- The possibility of sanctions was introduced into the preventive arm for the first time – for euro area countries.
- For the corrective arm, the Six Pack operationalized the debt criterion, reflecting the crucial need to focus on debt as a key determinant of whether public finances are conducive to economic stability.
- An early and gradual system of financial sanctions for euro area Member States was added to the pre-existing provisions.
- A macroeconomic imbalances procedure – including a corrective arm – was also introduced as part of the Six Pack to introduce an economic arm to European surveillance.
The crisis has also highlighted the very strong links between the economies and budgetary situations of the members of the euro area, making a case for stronger coordination of fiscal decisions for among participating countries.
The most recent Two Pack reforms do exactly this by strengthening the surveillance mechanisms in the euro area.
- The two proposals will improve the delivery of budgetary policy in the single currency area, by increasing the coordination among euro area countries and increases the transparency of Member States' budgetary decision-making.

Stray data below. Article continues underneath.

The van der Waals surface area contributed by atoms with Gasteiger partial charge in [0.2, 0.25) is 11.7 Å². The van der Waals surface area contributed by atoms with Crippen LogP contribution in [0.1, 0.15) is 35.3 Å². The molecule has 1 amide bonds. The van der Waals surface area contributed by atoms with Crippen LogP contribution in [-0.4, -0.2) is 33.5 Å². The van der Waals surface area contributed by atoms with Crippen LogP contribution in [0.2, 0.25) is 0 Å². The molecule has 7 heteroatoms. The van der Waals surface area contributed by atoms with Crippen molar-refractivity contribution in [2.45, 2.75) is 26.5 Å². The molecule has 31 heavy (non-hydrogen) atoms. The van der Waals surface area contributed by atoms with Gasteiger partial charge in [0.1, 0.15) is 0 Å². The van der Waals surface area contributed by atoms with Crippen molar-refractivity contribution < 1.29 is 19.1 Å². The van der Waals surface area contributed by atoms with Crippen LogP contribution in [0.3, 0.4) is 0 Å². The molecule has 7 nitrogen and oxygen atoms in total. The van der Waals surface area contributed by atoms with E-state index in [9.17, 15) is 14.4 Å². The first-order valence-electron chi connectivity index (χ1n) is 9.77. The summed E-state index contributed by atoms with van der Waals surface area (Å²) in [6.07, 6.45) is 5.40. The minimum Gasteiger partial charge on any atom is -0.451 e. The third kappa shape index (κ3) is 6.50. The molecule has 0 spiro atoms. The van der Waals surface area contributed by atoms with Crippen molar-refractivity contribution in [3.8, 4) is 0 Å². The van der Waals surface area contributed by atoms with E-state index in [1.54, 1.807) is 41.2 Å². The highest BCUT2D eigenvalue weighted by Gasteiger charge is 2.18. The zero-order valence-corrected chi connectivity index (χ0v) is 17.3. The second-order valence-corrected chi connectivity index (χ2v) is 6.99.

- The Two Pack reforms strengthen monitoring and surveillance procedures for euro area Member States, but they do not make quantitative changes to the SGP's budgetary rules.
- Rather, they build on the Six Pack reforms by introducing enhanced coordination for euro area Member States to support adherence to the SGP's existing fiscal surveillance framework.
Will the changes to the SGP solve the crisis?
The aim of the changes to the SGP is to improve the public finances over the longer term.
The reforms have led to an SGP that is better equipped to deliver healthy public finances to ensure that the EU economies are better able to face the future. Debt sustainability has become central to the excessive deficit procedure and the mechanisms for ensuring that the public finances are improved in good times have been strengthened. Taken together, the changes in the Six Pack will ensure that Member States' budgetary and macro-economic positions are sound and provide fiscal space during difficult economic times.
Alongside the Six Pack, measures have been taken to address the immediate impact of the crisis, including the provision of financing to countries in need via European Stability Mechanism (and its predecessors), the reform of the banking and financial sector and the growth strategy under Europe2020.